In every season, Texas gardeners plan their menus around certain reliable home-grown crops: lettuce in…
Food Garden: Growing Rhubarb and Horseradish
This post was originally published in February 2014. For up-to-date varieties currently in stock, please call the store at 214-363-5316.
As a follow up to our last post about the February Food Garden, today we’re featuring two more February favorites: Rhubarb and Horseradish! As with all edibles, timing is everything. We only have these transplants available for a short period of time. Once they’re gone, they’ll be gone until next year. Now’s the time to get planting!
Didn’t think you could grow rhubarb in Texas? Why, yes you can! With a little extra care, rhubarb can grow successfully in our climate. Plants may not live for twenty years, like they do in colder climates, but you can get two to three years of production. For the best success, we suggest planting this perennial edible in a location that receives some afternoon shade. While rhubarb needs direct sun to develop the red color in its stems, our hot Texas sun can be a little too intense for them and plants may wilt in hot afternoon sun.
Rhubarb also makes an excellent container plant. Feed through the growing season and water regularly. Come mid-summer, your rhubarb will be ready just in time to pick strawberries for strawberry-rhubarb pie! Only harvest and consume the stems: The leaves contain poisonous compounds.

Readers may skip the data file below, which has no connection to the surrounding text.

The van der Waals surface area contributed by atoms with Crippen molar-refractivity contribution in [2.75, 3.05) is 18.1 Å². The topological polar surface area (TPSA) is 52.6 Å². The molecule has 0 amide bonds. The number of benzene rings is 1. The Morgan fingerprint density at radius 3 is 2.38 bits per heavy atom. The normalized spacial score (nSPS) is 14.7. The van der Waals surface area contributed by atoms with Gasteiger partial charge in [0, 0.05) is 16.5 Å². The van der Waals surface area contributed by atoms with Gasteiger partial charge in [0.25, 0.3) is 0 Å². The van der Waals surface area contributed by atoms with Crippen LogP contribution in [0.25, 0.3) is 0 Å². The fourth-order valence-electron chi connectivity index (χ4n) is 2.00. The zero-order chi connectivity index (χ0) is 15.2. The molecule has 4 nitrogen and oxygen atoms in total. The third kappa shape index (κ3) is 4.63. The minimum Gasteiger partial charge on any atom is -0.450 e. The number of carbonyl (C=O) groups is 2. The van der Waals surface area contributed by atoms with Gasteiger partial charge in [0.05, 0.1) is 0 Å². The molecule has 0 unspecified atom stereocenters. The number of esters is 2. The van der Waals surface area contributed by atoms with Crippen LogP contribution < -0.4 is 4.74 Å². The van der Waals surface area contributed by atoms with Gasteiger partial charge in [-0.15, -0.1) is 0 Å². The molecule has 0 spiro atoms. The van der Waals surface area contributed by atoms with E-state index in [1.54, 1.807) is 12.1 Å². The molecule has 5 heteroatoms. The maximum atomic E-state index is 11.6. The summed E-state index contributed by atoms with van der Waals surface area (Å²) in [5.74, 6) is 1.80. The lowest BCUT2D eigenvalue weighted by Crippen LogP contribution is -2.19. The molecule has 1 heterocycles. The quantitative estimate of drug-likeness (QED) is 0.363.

If you love spicy foods, you will love fresh-from-the-garden horseradish! This vigorous and easy-to-grow perennial spreads and produces large attractive bright green foliage: Be sure to plant is somewhere it will have room to multiply. If you want to better control where your horseradish grows, plant it in containers. Its foliage looks lovely when combined with cool season color such as pansies and violas.
Root divisions are planted in February. In late summer through late fall, you can dig up and harvest some of the roots and then simply replant the crown.
To prepare horseradish, peel the harvested roots like you would a carrot, then then place the shavings in a food processor with a bit of vinegar and process. Enjoy it with everything from meats and hearty gravies to mashed potatoes and Bloody Marys!
Originally published February 2014
Questions about growing these delicious foods? Ask us in-store or contact us on Facebook!
Read more about winter gardening:
Year-round Vegetable Gardening in North Texas
Homegrown Gourmet: Asparagus How-To
February Food Garden: Time for Potatoes and Asparagus